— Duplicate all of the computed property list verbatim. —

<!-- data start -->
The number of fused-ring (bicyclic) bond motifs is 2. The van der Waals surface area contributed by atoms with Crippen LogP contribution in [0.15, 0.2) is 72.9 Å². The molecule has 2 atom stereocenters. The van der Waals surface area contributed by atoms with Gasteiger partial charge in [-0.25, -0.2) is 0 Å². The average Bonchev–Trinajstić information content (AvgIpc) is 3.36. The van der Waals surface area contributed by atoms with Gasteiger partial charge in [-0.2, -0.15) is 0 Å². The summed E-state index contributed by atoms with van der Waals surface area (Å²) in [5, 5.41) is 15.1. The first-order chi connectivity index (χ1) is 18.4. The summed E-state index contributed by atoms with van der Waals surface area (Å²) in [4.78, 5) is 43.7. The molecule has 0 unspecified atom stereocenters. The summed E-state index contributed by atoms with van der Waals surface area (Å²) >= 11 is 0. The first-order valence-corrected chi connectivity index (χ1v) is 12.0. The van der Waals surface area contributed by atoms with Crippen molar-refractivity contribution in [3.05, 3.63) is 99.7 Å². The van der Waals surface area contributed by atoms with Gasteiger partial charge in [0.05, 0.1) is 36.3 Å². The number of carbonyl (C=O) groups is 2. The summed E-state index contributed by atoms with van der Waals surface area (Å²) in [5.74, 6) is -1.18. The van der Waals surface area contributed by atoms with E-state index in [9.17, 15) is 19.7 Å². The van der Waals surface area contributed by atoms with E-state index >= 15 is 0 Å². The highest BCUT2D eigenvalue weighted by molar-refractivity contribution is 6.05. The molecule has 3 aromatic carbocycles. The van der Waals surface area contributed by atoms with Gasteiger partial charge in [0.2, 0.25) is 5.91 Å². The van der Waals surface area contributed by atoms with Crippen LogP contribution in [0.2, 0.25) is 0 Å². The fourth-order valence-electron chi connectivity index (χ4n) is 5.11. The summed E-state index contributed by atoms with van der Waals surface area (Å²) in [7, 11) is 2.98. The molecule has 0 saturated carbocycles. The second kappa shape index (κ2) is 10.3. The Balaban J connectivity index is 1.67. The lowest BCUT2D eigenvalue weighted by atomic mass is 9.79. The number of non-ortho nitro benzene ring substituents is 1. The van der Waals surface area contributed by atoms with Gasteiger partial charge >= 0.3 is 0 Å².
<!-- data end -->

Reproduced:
The number of fused-ring (bicyclic) bond motifs is 2. The van der Waals surface area contributed by atoms with Crippen LogP contribution in [0.15, 0.2) is 72.9 Å². The molecule has 2 atom stereocenters. The van der Waals surface area contributed by atoms with Gasteiger partial charge in [-0.25, -0.2) is 0 Å². The average Bonchev–Trinajstić information content (AvgIpc) is 3.36. The van der Waals surface area contributed by atoms with Gasteiger partial charge in [-0.2, -0.15) is 0 Å². The summed E-state index contributed by atoms with van der Waals surface area (Å²) in [5, 5.41) is 15.1. The first-order chi connectivity index (χ1) is 18.4. The summed E-state index contributed by atoms with van der Waals surface area (Å²) in [4.78, 5) is 43.7. The molecule has 0 unspecified atom stereocenters. The summed E-state index contributed by atoms with van der Waals surface area (Å²) >= 11 is 0. The first-order valence-corrected chi connectivity index (χ1v) is 12.0. The van der Waals surface area contributed by atoms with Crippen molar-refractivity contribution in [3.05, 3.63) is 99.7 Å². The van der Waals surface area contributed by atoms with Gasteiger partial charge in [0.05, 0.1) is 36.3 Å². The number of carbonyl (C=O) groups is 2. The summed E-state index contributed by atoms with van der Waals surface area (Å²) in [5.74, 6) is -1.18. The van der Waals surface area contributed by atoms with E-state index in [9.17, 15) is 19.7 Å². The van der Waals surface area contributed by atoms with E-state index >= 15 is 0 Å². The highest BCUT2D eigenvalue weighted by molar-refractivity contribution is 6.05. The molecule has 3 aromatic carbocycles. The van der Waals surface area contributed by atoms with Gasteiger partial charge in [0.2, 0.25) is 5.91 Å². The van der Waals surface area contributed by atoms with Crippen LogP contribution in [0.2, 0.25) is 0 Å². The fourth-order valence-electron chi connectivity index (χ4n) is 5.11. The summed E-state index contributed by atoms with van der Waals surface area (Å²) in [7, 11) is 2.98. The molecule has 0 saturated carbocycles. The second kappa shape index (κ2) is 10.3. The Balaban J connectivity index is 1.67. The lowest BCUT2D eigenvalue weighted by atomic mass is 9.79. The number of non-ortho nitro benzene ring substituents is 1. The van der Waals surface area contributed by atoms with Gasteiger partial charge >= 0.3 is 0 Å².